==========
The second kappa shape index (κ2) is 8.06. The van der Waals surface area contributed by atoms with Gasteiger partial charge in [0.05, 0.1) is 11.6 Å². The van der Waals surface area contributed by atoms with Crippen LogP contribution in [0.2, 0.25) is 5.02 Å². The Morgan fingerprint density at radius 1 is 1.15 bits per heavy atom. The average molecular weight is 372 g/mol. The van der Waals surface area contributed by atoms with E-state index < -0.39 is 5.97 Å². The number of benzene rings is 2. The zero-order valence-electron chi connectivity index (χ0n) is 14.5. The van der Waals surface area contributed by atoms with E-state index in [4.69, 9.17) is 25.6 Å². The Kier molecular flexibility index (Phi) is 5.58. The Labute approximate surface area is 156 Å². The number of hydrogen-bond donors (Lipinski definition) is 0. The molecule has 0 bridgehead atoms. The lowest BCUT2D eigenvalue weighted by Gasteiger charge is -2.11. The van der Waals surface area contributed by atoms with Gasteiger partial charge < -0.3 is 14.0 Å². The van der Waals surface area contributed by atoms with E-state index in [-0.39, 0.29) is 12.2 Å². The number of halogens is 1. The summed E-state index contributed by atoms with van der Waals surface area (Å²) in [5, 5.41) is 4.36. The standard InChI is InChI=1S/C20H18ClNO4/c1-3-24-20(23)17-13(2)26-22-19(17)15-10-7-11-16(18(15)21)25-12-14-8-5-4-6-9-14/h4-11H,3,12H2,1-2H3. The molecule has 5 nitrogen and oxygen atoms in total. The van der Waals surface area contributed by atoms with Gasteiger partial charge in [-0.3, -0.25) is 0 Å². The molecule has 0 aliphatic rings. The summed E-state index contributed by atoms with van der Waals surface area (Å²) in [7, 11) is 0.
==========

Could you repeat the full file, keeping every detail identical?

The second kappa shape index (κ2) is 8.06. The van der Waals surface area contributed by atoms with Gasteiger partial charge in [0.05, 0.1) is 11.6 Å². The van der Waals surface area contributed by atoms with Crippen LogP contribution in [0.2, 0.25) is 5.02 Å². The Morgan fingerprint density at radius 1 is 1.15 bits per heavy atom. The average molecular weight is 372 g/mol. The van der Waals surface area contributed by atoms with E-state index < -0.39 is 5.97 Å². The number of benzene rings is 2. The zero-order valence-electron chi connectivity index (χ0n) is 14.5. The van der Waals surface area contributed by atoms with E-state index in [4.69, 9.17) is 25.6 Å². The Kier molecular flexibility index (Phi) is 5.58. The Labute approximate surface area is 156 Å². The number of hydrogen-bond donors (Lipinski definition) is 0. The molecule has 0 bridgehead atoms. The lowest BCUT2D eigenvalue weighted by Gasteiger charge is -2.11. The van der Waals surface area contributed by atoms with Gasteiger partial charge < -0.3 is 14.0 Å². The van der Waals surface area contributed by atoms with E-state index in [-0.39, 0.29) is 12.2 Å². The number of halogens is 1. The summed E-state index contributed by atoms with van der Waals surface area (Å²) in [5, 5.41) is 4.36. The standard InChI is InChI=1S/C20H18ClNO4/c1-3-24-20(23)17-13(2)26-22-19(17)15-10-7-11-16(18(15)21)25-12-14-8-5-4-6-9-14/h4-11H,3,12H2,1-2H3. The molecule has 5 nitrogen and oxygen atoms in total. The van der Waals surface area contributed by atoms with Gasteiger partial charge in [-0.3, -0.25) is 0 Å². The molecule has 0 aliphatic rings. The summed E-state index contributed by atoms with van der Waals surface area (Å²) in [7, 11) is 0.